I've never been a dedicated reader of the Superman family of titles, so a lot of the finer points of this issue were probably lost on me, but I could still glean enough scraps of information from the scenery to get a pretty good picture of what's going on. Clearly Gates and Robinson didn't compose this story with irregular readers such as myself in mind, as they've been building to it since the beginning of their respective runs with the characters nearly two years ago. Despite missing some of its finer points, though, the broader picture of this issue (and the impact of its big surprise around the halfway point) was never in question. The two writers do spend an awful lot of time and effort on long, dry collections of word balloons – so much that I was gearing up to bear another issue-wide storm of such material – but in this case that worked to a greater good. The excess of dialog elsewhere in the book only heightens the shock and awe inspired by the handful of wordless reaction pages surrounding the big reveal.

Jamal Igle's artwork fares particularly well on such pages. His more straight-laced, Gary Frank-inspired style does endure a few ups and downs throughout the story, but it enjoys a well-timed peak during the pages in which it's most desperately needed. In Igle's hands, Superman himself doesn't quite feel larger than life, which is both a blessing and a curse. We're missing that one iconic panel to take our breath away and command our respect, but the lack thereof makes Big Blue a more approachable character. That's vital when a certain climactic event results in a more human look from the story's centerpiece than we usually get to enjoy. On a few occasions, Igle oversteps his bounds and overcomplicates a scene with extra details, but when he keeps restraint in mind, his work is a natural fit.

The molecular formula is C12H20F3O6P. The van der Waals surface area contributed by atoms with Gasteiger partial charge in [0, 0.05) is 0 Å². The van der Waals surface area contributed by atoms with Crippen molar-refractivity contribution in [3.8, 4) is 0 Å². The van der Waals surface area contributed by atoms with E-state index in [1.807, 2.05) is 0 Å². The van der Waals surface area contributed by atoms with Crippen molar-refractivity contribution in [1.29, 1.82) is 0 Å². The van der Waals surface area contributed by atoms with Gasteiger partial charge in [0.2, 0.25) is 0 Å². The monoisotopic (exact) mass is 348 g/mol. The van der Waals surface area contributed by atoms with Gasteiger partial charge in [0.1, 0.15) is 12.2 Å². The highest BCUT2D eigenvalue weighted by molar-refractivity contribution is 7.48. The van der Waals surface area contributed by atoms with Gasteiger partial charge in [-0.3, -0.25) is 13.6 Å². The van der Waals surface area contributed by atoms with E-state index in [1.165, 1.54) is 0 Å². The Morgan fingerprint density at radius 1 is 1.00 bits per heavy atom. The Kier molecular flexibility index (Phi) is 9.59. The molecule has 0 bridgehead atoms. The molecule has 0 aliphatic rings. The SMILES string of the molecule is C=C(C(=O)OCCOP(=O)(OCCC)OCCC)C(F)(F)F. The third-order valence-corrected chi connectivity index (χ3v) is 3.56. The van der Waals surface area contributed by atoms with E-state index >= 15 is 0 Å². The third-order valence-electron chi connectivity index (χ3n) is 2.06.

As I mentioned above, a good deal of the lead-in work for this series had already been done before the arrival of this issue. That doesn't make it any less of an introductory chapter. No, it's actually quite the opposite: without so many minor details in its way, War of the Supermen #1 can cut to the quick and concentrate on introducing the impetus behind the three issues soon to follow. Some of the preliminary work may have already been done, but this is still very much an opening volley. And it's a very good one if not a great one. Borrow it. The stage is set for big things down the road in this series, but I wish I had more confidence that it's going to realize that potential.

On a scale of 1 to 10, where 1 is poor and 10 is amazing...
Overall Score: 7.5

Thor and the Warriors Four #2

It's not like the Power Pack to stand idly by when faced with adversity, whether it's super-powered or natural in origin. And so it should come as no surprise that, when their grandmother's health takes a turn for the worse, they don't stand idly by and well up with tears. Instead, they take the second most natural course of action: to seek out Thor in his mythical abode up in the sky. The kids are after an enternal life-giving golden apple, one which only grows in the kingdom of Asgard.

As idiotic as this premise may sound, it took me all of four pages to become completely engrossed. There's something about the innocence and honesty of these four siblings that's both appealing and unusual. How many times have we seen a Marvel character traverse the rainbow road to Asgard without questioning its feasibility? Better still, why did it take a twelve-year-old to ask such an obviously natural question? Alex Zalben does a fantastic job of establishing the Power Pack as an instinctively inquisitive bunch of youngsters without rendering them wide-eyed and brainless along the way. These kids certainly aren't as mature as your average Marvel superhero – therein lies a lot of the fun of watching them, actually – but that doesn't mean they have to babble like idiots.